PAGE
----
Since its inception in 1987, The Tibetan Nuns Project has set out to assist nuns from all parts of Tibet and from all the different Tibetan Buddhist lineages without preference or distinction.
While our initial concept was to help refugees from Tibet access their educational tradition, over the years we have received increasing numbers of requests for religious education from nuns from the Himalayan regions on the border between Tibet and India: Ladakh, Zanskar, Spiti, Lahoul, and Kinnaur.
Historically, geographically, and economically these northern mountainous regions of India were linked so tightly to Tibet, one might argue as to which country they belonged. Tibet was a vibrant spiritual and cultural hub for China to the east, Mongolia to the north, and India to the south.
Monks would follow the trade routes into Tibet to join monasteries and study with great masters, bringing back inspiration and news from Tibet to the remote mountain valley communities.
In 1959 the Chinese seized control of Tibet, severing the age-old connection between the Indian and Tibetan Himalayan regions. Cross-border interchange ceased and, just as Tibetans lost their monasteries and Buddhist culture was assailed, so also the Indian border areas lost their access to higher studies and connection with their Buddhist neighbor.
Where conditions for monks and monasteries are depressed, then those for nuns and nunneries are worse. Young women from the border region who are interested in religion, and who, through the spirit of the 21st century, are motivated to study and reach out at this time when the Tibetans in exile in India are establishing a firm base of monastic education, turn their feet in this direction and seek admission in the established Tibetan nunneries in the communities in exile.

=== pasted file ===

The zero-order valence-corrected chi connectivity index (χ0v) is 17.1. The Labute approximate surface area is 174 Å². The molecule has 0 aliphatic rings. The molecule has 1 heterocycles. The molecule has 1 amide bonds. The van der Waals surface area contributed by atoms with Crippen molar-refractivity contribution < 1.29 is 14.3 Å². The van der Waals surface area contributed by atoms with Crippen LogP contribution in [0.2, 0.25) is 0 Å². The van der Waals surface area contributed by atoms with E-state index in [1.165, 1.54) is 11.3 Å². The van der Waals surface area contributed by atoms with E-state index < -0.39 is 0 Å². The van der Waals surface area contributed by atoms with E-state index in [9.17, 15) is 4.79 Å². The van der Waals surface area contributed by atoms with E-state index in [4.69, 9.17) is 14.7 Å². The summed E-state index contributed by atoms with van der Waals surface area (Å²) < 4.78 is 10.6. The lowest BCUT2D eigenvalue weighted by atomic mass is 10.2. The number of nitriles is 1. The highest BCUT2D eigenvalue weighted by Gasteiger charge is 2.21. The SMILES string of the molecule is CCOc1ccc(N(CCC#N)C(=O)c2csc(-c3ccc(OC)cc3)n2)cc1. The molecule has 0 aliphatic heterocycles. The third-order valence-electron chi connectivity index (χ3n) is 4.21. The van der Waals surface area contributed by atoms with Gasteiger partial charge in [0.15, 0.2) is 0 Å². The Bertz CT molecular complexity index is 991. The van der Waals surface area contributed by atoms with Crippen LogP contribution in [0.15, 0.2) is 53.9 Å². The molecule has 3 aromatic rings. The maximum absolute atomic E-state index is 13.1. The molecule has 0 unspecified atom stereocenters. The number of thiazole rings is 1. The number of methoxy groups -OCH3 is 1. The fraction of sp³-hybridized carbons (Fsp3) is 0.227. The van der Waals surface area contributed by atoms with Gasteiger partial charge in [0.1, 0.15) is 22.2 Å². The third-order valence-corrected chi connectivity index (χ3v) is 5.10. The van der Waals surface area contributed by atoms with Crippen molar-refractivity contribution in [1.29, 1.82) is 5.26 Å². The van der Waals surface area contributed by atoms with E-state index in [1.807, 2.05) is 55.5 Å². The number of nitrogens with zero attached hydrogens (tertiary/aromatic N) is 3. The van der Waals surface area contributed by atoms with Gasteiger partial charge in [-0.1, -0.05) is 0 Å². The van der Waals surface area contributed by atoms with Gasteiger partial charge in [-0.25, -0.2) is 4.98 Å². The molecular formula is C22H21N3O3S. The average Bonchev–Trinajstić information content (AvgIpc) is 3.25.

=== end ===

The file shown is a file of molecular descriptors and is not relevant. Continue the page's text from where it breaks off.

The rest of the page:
According to the nuns who come to the Tibetan Nuns Project from these regions, there are few and poor nunneries for them to join and even fewer opportunities for them to study. A nun from Zanskar explains how it is nearly impossible to be a nun in that region because nuns have to struggle so hard for mere survival. Usually they remain in their family homes and receive no education.
This is why so many are prepared to take up the great challenge of learning Tibetan in order to join the nunneries in India and study Buddhist philosophy. They will in time become the first women teachers to return to these remote regions to introduce Buddhist learning for women.
During his teachings in Bodhgaya in January 2017, His Holiness the Dalai Lama said, “We also have here many people from the Himalayan region and there are many monks and nuns from their communities in our monasteries and nunneries. They have made up the numbers since the flow of monks and nuns out of Tibet has declined, something we can be mutually grateful for.”